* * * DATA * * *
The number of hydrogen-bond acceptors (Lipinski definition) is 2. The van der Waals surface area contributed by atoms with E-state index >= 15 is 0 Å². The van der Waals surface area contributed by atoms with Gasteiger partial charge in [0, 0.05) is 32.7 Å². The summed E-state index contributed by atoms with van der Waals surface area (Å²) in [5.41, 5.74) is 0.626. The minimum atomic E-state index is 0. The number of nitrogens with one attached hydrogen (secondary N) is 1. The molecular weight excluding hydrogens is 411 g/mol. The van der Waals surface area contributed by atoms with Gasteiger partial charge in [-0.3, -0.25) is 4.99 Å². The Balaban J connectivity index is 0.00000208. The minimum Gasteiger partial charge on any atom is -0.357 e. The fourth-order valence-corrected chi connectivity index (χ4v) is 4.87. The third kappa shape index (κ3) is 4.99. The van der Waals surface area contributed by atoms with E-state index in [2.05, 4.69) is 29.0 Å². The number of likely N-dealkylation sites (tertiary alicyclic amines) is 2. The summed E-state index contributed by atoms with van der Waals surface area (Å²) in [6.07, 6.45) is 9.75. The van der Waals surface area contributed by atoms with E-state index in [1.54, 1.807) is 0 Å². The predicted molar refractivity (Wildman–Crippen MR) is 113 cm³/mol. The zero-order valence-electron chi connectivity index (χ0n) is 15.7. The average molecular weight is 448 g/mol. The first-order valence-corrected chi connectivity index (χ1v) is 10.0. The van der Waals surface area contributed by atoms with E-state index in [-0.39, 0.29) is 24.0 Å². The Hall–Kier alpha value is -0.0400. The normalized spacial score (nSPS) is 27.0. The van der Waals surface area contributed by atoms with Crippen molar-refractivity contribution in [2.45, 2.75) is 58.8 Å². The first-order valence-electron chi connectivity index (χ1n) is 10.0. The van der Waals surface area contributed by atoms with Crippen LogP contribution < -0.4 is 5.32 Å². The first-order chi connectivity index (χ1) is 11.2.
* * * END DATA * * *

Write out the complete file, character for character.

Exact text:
The number of hydrogen-bond acceptors (Lipinski definition) is 2. The van der Waals surface area contributed by atoms with E-state index >= 15 is 0 Å². The van der Waals surface area contributed by atoms with Gasteiger partial charge in [0, 0.05) is 32.7 Å². The summed E-state index contributed by atoms with van der Waals surface area (Å²) in [5.41, 5.74) is 0.626. The minimum atomic E-state index is 0. The number of nitrogens with one attached hydrogen (secondary N) is 1. The molecular weight excluding hydrogens is 411 g/mol. The van der Waals surface area contributed by atoms with Gasteiger partial charge in [-0.3, -0.25) is 4.99 Å². The Balaban J connectivity index is 0.00000208. The minimum Gasteiger partial charge on any atom is -0.357 e. The fourth-order valence-corrected chi connectivity index (χ4v) is 4.87. The third kappa shape index (κ3) is 4.99. The van der Waals surface area contributed by atoms with E-state index in [2.05, 4.69) is 29.0 Å². The number of likely N-dealkylation sites (tertiary alicyclic amines) is 2. The summed E-state index contributed by atoms with van der Waals surface area (Å²) in [6.07, 6.45) is 9.75. The van der Waals surface area contributed by atoms with E-state index in [1.54, 1.807) is 0 Å². The predicted molar refractivity (Wildman–Crippen MR) is 113 cm³/mol. The zero-order valence-electron chi connectivity index (χ0n) is 15.7. The average molecular weight is 448 g/mol. The first-order valence-corrected chi connectivity index (χ1v) is 10.0. The van der Waals surface area contributed by atoms with E-state index in [-0.39, 0.29) is 24.0 Å². The Hall–Kier alpha value is -0.0400. The normalized spacial score (nSPS) is 27.0. The van der Waals surface area contributed by atoms with Crippen molar-refractivity contribution in [2.45, 2.75) is 58.8 Å². The first-order valence-electron chi connectivity index (χ1n) is 10.0. The van der Waals surface area contributed by atoms with Crippen LogP contribution < -0.4 is 5.32 Å². The first-order chi connectivity index (χ1) is 11.2.